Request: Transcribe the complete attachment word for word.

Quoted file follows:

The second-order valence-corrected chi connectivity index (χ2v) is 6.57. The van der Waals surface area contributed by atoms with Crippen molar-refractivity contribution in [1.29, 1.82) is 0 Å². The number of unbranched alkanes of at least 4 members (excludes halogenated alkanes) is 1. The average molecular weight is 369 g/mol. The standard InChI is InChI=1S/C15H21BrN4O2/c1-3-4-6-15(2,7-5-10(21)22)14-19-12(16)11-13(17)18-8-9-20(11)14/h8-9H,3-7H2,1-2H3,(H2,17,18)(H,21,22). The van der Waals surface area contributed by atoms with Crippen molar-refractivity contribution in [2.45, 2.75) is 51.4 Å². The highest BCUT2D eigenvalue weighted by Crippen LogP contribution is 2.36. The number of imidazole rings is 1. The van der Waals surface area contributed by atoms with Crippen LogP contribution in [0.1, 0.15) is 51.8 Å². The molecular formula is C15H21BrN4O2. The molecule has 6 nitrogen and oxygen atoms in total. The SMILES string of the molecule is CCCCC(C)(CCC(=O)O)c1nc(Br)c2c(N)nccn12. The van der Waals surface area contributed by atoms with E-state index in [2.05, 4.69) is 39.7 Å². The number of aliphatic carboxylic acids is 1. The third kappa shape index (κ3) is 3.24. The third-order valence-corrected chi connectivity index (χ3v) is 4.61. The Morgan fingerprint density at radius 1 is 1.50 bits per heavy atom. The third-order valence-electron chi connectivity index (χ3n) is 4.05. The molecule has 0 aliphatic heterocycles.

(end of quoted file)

The second-order valence-corrected chi connectivity index (χ2v) is 6.57. The van der Waals surface area contributed by atoms with Crippen molar-refractivity contribution in [1.29, 1.82) is 0 Å². The number of unbranched alkanes of at least 4 members (excludes halogenated alkanes) is 1. The average molecular weight is 369 g/mol. The standard InChI is InChI=1S/C15H21BrN4O2/c1-3-4-6-15(2,7-5-10(21)22)14-19-12(16)11-13(17)18-8-9-20(11)14/h8-9H,3-7H2,1-2H3,(H2,17,18)(H,21,22). The van der Waals surface area contributed by atoms with Crippen molar-refractivity contribution in [2.45, 2.75) is 51.4 Å². The highest BCUT2D eigenvalue weighted by Crippen LogP contribution is 2.36. The number of imidazole rings is 1. The van der Waals surface area contributed by atoms with Crippen LogP contribution in [0.1, 0.15) is 51.8 Å². The molecular formula is C15H21BrN4O2. The molecule has 6 nitrogen and oxygen atoms in total. The SMILES string of the molecule is CCCCC(C)(CCC(=O)O)c1nc(Br)c2c(N)nccn12. The van der Waals surface area contributed by atoms with E-state index in [2.05, 4.69) is 39.7 Å². The number of aliphatic carboxylic acids is 1. The third kappa shape index (κ3) is 3.24. The third-order valence-corrected chi connectivity index (χ3v) is 4.61. The Morgan fingerprint density at radius 1 is 1.50 bits per heavy atom. The third-order valence-electron chi connectivity index (χ3n) is 4.05. The molecule has 0 aliphatic heterocycles.